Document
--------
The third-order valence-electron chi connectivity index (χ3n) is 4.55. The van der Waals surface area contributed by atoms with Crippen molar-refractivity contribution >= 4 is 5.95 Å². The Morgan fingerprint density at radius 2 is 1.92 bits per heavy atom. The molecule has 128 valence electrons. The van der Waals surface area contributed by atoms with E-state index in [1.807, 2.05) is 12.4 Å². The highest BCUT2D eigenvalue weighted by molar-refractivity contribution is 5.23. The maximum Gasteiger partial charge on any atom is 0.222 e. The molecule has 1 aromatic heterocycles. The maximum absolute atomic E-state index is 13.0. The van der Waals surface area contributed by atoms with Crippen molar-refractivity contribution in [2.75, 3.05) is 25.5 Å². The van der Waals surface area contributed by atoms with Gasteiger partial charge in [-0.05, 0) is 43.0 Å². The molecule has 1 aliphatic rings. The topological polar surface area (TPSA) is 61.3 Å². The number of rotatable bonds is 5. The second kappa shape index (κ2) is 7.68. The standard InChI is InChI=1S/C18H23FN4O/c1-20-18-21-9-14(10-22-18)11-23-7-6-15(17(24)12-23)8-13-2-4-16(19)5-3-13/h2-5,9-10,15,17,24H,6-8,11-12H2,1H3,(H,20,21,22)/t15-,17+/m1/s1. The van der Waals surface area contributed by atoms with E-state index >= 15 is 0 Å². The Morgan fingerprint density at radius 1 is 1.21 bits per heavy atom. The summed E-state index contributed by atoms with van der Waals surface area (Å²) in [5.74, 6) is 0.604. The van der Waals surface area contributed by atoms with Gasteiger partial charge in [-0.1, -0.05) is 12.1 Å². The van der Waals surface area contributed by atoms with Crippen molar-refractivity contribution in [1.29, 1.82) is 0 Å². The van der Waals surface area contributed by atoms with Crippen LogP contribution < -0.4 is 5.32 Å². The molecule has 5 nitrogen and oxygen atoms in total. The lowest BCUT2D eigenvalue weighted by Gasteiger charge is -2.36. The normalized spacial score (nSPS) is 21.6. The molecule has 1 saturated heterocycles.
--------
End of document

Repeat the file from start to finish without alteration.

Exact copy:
The third-order valence-electron chi connectivity index (χ3n) is 4.55. The van der Waals surface area contributed by atoms with Crippen molar-refractivity contribution >= 4 is 5.95 Å². The Morgan fingerprint density at radius 2 is 1.92 bits per heavy atom. The molecule has 128 valence electrons. The van der Waals surface area contributed by atoms with E-state index in [1.807, 2.05) is 12.4 Å². The highest BCUT2D eigenvalue weighted by molar-refractivity contribution is 5.23. The maximum Gasteiger partial charge on any atom is 0.222 e. The molecule has 1 aromatic heterocycles. The maximum absolute atomic E-state index is 13.0. The van der Waals surface area contributed by atoms with Crippen molar-refractivity contribution in [2.75, 3.05) is 25.5 Å². The van der Waals surface area contributed by atoms with Gasteiger partial charge in [-0.05, 0) is 43.0 Å². The molecule has 1 aliphatic rings. The topological polar surface area (TPSA) is 61.3 Å². The number of rotatable bonds is 5. The second kappa shape index (κ2) is 7.68. The standard InChI is InChI=1S/C18H23FN4O/c1-20-18-21-9-14(10-22-18)11-23-7-6-15(17(24)12-23)8-13-2-4-16(19)5-3-13/h2-5,9-10,15,17,24H,6-8,11-12H2,1H3,(H,20,21,22)/t15-,17+/m1/s1. The van der Waals surface area contributed by atoms with E-state index >= 15 is 0 Å². The Morgan fingerprint density at radius 1 is 1.21 bits per heavy atom. The summed E-state index contributed by atoms with van der Waals surface area (Å²) in [5.74, 6) is 0.604. The van der Waals surface area contributed by atoms with Gasteiger partial charge in [-0.1, -0.05) is 12.1 Å². The van der Waals surface area contributed by atoms with Crippen molar-refractivity contribution in [1.29, 1.82) is 0 Å². The van der Waals surface area contributed by atoms with Crippen LogP contribution < -0.4 is 5.32 Å². The molecule has 5 nitrogen and oxygen atoms in total. The lowest BCUT2D eigenvalue weighted by Gasteiger charge is -2.36. The normalized spacial score (nSPS) is 21.6. The molecule has 1 saturated heterocycles.